OMAR AL-KHAYYAM (1048 – 1131)
A literal translation of the name “al-Khayyam” means “tent maker” and this may have been the trade of Ibrahim his father. Khayyam played on the meaning of his own name when he wrote:
“Khayyam, who stitched the tents of science,
Has fallen in grief’s furnace and been suddenly burned,
The shears of Fate have cut the tent ropes of his life,
And the broker of Hope has sold him for nothing! ”
Omar Al-Khayyam was an outstanding mathematician and astronomer. He was also well known as a poet, philosopher, and physician. Khayyam was educated at Nishapur. He traveled to several reputed institutions of learning, including those at Bukhara, Balkh, Samarqand and Isphahan, but he lived in Nishapur and Samarqand for most of his life.
Khayyam made major contributions in mathematics, particularly in algebra. His work, the Treatise on Demonstration of Problems of Algebra, contains a complete classification of many algebraic equations based on their complexity and recognizes thirteen different forms of cubic equations. He developed a geometrical approach to solving equations, which involved an ingenious selection of proper conics. He solved cubic equations by intersecting a parabola with a circle. In this work, he expressed that a cubic equation can have more than one solution and also demonstrated the existence of equations having two solutions; but unfortunately he does not appear to have found that a cubic can have three solutions.
In this book, there is also reference to another work by Khayyam on what is now known as Pascal’s triangle, where he used a method of finding nth roots based on the binomial expansion, and therefore on the binomial coefficients.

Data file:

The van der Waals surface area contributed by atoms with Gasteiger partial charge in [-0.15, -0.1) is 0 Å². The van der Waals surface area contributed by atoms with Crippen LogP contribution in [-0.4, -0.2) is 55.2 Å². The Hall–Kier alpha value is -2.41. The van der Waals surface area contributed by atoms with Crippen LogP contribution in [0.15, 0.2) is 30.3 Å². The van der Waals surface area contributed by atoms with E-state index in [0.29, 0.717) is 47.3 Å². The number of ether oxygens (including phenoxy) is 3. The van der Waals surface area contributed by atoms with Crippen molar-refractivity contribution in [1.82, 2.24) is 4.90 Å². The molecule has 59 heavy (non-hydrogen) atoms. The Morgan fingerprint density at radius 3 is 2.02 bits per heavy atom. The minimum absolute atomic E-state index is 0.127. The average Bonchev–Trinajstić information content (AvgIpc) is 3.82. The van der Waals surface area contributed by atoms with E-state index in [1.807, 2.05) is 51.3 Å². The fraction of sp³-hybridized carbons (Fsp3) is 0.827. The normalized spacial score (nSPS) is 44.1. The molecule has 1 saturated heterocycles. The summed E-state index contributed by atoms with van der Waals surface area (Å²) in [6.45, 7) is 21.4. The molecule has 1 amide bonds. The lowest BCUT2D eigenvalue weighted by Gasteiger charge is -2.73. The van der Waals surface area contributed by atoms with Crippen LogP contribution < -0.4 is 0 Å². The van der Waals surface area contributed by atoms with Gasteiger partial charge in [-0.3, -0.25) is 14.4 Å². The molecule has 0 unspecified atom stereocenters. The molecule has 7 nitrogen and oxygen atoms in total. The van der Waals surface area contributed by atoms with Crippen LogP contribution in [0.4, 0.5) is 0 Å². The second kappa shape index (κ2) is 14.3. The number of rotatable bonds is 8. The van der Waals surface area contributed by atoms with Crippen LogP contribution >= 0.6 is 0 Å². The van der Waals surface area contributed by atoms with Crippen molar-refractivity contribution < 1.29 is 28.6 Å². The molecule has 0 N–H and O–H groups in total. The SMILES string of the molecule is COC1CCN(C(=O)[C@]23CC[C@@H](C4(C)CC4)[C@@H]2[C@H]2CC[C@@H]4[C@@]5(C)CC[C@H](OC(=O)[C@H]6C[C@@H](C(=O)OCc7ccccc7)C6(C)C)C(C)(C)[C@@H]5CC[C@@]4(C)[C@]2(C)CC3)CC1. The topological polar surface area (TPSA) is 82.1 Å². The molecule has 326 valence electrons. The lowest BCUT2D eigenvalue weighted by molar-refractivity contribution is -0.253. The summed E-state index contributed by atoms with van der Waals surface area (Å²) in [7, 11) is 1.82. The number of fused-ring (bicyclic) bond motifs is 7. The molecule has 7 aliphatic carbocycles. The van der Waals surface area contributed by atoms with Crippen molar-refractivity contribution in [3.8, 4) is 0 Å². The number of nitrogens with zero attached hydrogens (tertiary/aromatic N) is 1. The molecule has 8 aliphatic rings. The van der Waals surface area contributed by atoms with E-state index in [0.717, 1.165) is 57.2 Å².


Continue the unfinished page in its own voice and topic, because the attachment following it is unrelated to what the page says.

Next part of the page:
Khayyam extended Euclid’s work giving a new definition of ratios and included the multiplication of ratios. He also made contributions to the theory of parallel lines.
Khayyam led work on compiling astronomical tables and he also contributed to calendar reform in 1079. His calendar ‘Al-Tarikh-al-Jalali’ is superior to the Georgian calendar and is accurate to within one day in 3770 years. Specifically, he measured the length of the year as 365.24219858156 days. This result is outstandingly accurate. For comparison the length of the year at the end of the 19th century was 365.242196 days, while today it is 365.242190 days.
But now Khayyam is remembered mostly for his poetry, collected in Rubaiyat, even if it is believed that a large part of the 1,000 four-line stanzas can not be attributed to him. His themes involved complex mystical and philosophical thoughts.
Omar Al-Khayyam’s ten books and thirty monographs have survived. These include four books on mathematics, one on algebra, one on geometry, three on physics, and three books on metaphysics.